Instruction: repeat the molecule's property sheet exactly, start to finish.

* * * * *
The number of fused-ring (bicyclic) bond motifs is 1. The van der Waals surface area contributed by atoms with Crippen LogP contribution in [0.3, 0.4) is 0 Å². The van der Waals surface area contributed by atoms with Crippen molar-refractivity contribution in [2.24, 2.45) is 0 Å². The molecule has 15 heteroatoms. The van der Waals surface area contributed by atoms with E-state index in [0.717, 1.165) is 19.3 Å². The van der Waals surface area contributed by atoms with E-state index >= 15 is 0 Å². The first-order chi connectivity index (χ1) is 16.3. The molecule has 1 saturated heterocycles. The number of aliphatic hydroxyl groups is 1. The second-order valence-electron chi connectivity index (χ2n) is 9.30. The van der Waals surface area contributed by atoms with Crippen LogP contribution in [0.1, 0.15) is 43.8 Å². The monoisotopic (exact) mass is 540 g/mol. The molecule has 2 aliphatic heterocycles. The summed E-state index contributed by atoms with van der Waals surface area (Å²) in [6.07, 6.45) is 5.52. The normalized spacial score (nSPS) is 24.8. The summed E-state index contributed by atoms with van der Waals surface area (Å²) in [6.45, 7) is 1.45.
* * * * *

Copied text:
The number of fused-ring (bicyclic) bond motifs is 1. The van der Waals surface area contributed by atoms with Crippen LogP contribution in [0.3, 0.4) is 0 Å². The van der Waals surface area contributed by atoms with Crippen molar-refractivity contribution in [2.24, 2.45) is 0 Å². The molecule has 15 heteroatoms. The van der Waals surface area contributed by atoms with E-state index in [0.717, 1.165) is 19.3 Å². The van der Waals surface area contributed by atoms with E-state index >= 15 is 0 Å². The first-order chi connectivity index (χ1) is 16.3. The molecule has 1 saturated heterocycles. The number of aliphatic hydroxyl groups is 1. The second-order valence-electron chi connectivity index (χ2n) is 9.30. The van der Waals surface area contributed by atoms with Crippen LogP contribution in [0.1, 0.15) is 43.8 Å². The monoisotopic (exact) mass is 540 g/mol. The molecule has 2 aliphatic heterocycles. The summed E-state index contributed by atoms with van der Waals surface area (Å²) in [6.07, 6.45) is 5.52. The normalized spacial score (nSPS) is 24.8. The summed E-state index contributed by atoms with van der Waals surface area (Å²) in [6.45, 7) is 1.45.